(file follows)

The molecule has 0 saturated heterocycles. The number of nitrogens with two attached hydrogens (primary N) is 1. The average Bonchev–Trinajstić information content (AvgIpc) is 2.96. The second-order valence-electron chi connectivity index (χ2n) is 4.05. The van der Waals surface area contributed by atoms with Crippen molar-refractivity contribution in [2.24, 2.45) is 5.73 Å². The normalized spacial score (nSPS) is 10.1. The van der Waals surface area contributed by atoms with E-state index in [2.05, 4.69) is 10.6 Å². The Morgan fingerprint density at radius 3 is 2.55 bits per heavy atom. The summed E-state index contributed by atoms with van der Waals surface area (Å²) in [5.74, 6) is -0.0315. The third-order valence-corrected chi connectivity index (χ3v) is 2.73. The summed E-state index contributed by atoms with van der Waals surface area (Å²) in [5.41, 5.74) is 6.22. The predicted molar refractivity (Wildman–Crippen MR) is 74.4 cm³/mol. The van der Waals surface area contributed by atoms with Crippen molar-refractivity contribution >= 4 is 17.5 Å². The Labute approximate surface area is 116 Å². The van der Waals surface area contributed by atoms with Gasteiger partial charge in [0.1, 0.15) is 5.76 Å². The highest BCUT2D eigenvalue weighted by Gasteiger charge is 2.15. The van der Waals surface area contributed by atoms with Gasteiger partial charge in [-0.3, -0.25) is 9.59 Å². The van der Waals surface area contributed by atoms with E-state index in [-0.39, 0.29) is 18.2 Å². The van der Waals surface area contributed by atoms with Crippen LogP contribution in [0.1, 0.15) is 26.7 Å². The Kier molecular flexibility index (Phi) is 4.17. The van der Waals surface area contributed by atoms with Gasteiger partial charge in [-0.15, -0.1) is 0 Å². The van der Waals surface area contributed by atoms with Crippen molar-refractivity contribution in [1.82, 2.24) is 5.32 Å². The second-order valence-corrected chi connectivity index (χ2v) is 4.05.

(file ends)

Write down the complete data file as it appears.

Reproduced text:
The molecule has 0 saturated heterocycles. The number of nitrogens with two attached hydrogens (primary N) is 1. The average Bonchev–Trinajstić information content (AvgIpc) is 2.96. The second-order valence-electron chi connectivity index (χ2n) is 4.05. The van der Waals surface area contributed by atoms with Crippen molar-refractivity contribution in [2.24, 2.45) is 5.73 Å². The normalized spacial score (nSPS) is 10.1. The van der Waals surface area contributed by atoms with E-state index in [2.05, 4.69) is 10.6 Å². The Morgan fingerprint density at radius 3 is 2.55 bits per heavy atom. The summed E-state index contributed by atoms with van der Waals surface area (Å²) in [5.74, 6) is -0.0315. The third-order valence-corrected chi connectivity index (χ3v) is 2.73. The summed E-state index contributed by atoms with van der Waals surface area (Å²) in [5.41, 5.74) is 6.22. The predicted molar refractivity (Wildman–Crippen MR) is 74.4 cm³/mol. The van der Waals surface area contributed by atoms with Crippen molar-refractivity contribution >= 4 is 17.5 Å². The Labute approximate surface area is 116 Å². The van der Waals surface area contributed by atoms with Gasteiger partial charge in [0.1, 0.15) is 5.76 Å². The highest BCUT2D eigenvalue weighted by Gasteiger charge is 2.15. The van der Waals surface area contributed by atoms with Gasteiger partial charge in [-0.3, -0.25) is 9.59 Å². The van der Waals surface area contributed by atoms with E-state index in [-0.39, 0.29) is 18.2 Å². The van der Waals surface area contributed by atoms with Crippen LogP contribution in [0.1, 0.15) is 26.7 Å². The Kier molecular flexibility index (Phi) is 4.17. The van der Waals surface area contributed by atoms with Gasteiger partial charge in [-0.15, -0.1) is 0 Å². The van der Waals surface area contributed by atoms with Crippen molar-refractivity contribution in [1.82, 2.24) is 5.32 Å². The second-order valence-corrected chi connectivity index (χ2v) is 4.05.